The freight harness, often an H-back harness with a wide chest-band and sometimes extra padding, is designed to help the dog pull heavy weights efficiently, and may feature a spreader bar behind the wheel dogs and before the sled or cart. The straps form an 'H' or ladder-like effect across the back of the dog. These harnesses help distribute the weight of the cargo over a broader body area.

 
Two officers of the Royal Canadian Mounted Police (R.C.M.P.) hitching their sled dogs into H-back freight harnesses before patrolling. Photo from 1957.

Racing harnesses are lighter and shorter than freight harnesses. The X-back harness, so called because the straps form an 'X' across the back of the dog, is used more frequently than the H-back, with short versions that ride farther forward on the dog's body recently gaining in popularity.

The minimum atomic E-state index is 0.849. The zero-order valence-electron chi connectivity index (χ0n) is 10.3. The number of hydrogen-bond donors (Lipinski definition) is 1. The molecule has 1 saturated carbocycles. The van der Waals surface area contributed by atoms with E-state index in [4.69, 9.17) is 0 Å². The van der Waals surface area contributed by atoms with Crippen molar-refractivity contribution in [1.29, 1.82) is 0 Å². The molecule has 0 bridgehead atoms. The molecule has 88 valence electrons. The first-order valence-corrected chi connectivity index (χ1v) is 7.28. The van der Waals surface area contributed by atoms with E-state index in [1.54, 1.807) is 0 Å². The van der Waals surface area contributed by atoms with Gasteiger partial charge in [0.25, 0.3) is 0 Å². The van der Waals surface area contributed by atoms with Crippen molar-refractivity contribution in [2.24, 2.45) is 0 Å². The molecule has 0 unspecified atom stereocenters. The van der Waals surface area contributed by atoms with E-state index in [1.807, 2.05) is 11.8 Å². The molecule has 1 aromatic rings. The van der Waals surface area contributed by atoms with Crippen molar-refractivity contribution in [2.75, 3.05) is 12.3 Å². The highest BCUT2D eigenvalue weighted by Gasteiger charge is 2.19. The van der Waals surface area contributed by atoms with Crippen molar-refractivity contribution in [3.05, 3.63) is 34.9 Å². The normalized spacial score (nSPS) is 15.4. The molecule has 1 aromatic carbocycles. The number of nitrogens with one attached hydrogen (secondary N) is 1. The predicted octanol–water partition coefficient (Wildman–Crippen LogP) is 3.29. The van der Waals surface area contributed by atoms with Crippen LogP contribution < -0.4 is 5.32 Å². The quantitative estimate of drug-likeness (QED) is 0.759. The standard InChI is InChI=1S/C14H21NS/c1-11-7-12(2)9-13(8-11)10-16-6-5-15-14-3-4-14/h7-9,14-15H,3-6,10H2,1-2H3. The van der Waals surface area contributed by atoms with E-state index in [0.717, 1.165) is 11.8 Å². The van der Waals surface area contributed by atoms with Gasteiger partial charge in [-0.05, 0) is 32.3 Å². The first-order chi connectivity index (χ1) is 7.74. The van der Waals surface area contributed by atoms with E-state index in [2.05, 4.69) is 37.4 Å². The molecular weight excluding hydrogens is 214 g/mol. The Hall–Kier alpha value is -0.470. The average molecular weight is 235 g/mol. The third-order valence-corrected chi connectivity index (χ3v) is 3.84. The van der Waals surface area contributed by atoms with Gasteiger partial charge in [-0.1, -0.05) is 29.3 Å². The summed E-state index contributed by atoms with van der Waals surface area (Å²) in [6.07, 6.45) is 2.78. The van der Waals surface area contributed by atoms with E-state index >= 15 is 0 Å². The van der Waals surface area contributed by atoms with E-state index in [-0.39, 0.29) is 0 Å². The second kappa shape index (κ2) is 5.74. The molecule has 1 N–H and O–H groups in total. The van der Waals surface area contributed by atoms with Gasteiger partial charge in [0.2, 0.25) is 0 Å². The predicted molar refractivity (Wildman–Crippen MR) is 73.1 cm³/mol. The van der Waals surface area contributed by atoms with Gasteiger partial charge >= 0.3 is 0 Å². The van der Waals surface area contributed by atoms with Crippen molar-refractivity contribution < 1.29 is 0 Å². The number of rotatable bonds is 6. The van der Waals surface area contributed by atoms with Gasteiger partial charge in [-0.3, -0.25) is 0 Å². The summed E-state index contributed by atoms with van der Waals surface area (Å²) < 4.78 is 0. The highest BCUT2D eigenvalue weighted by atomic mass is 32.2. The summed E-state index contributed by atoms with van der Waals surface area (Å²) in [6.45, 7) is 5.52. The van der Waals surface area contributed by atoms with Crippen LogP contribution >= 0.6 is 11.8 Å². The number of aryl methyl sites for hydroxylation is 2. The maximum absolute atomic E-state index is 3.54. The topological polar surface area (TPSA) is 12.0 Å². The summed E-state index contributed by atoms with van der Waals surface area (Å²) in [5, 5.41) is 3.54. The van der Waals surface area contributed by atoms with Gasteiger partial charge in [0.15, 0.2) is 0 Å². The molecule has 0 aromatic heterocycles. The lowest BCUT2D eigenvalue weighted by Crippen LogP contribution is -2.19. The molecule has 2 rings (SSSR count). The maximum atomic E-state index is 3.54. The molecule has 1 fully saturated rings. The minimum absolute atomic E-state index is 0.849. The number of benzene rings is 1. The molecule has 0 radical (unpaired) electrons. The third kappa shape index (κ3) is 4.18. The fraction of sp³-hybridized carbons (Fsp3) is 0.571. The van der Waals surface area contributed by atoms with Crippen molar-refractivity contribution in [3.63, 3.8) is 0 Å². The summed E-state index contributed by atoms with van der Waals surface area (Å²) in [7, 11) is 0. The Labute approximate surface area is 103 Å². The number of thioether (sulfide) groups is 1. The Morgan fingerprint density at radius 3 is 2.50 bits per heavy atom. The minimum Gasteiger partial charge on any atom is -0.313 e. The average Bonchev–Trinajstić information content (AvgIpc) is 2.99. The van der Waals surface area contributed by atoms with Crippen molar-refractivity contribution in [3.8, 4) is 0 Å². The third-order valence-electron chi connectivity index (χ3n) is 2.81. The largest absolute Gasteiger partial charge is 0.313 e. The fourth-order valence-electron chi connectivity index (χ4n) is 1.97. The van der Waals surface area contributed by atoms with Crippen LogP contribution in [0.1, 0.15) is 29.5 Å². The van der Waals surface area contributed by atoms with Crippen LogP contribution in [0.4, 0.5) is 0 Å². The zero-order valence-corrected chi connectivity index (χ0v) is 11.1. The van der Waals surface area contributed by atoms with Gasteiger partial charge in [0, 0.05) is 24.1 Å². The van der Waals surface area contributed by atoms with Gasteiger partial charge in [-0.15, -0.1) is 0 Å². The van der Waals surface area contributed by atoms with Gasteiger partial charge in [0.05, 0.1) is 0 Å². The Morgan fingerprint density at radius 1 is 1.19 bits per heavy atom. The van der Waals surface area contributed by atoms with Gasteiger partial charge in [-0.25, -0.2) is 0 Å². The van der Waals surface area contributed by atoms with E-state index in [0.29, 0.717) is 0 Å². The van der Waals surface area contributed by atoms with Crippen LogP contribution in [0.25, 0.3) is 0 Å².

The Y-back or hybrid harness is similar in appearance to the H-back. The tugline attaches to the harness on top of the dog's back and stretches parallel to the ground or upwards to the skier, bicycle, or other load.

In contrast, dogs that participate in weight pulls (as compared to a regular freight harness) will wear very heavy, padded harnesses, with broad chest-bands to help spread the weight and prevent harm to the dog.

Assistance dog harnessesEdit

People who are blind or physically disabled are assisted by guide dogs and mobility assistance dogs who wear harnesses with handlebars that their handlers can hold.

Mobility assistance dogs may wear custom-designed harnesses that allow them to bear a small portion of their handlers’ weight so that they may offer balance assistance, counterbalance, bracing and stability. These harnesses usually include a rigid metal bracing handle, but some include lightweight soft handles to allow for minor support.

Guide dogs work in specially designed harnesses which allow the dog to communicate properly with the handler while leading. A handle of a guide dog harness is different than that of a mobility assistance dog one—a guide handle is slanted at an angle to allow for a more natural and comfortable hand position for the handler, and is not intended to bear weight. Custom harnesses for assistance dogs can generally range in price from $100-$600.

Lifting harnessesEdit

 
A lifting harness supporting the dog's rear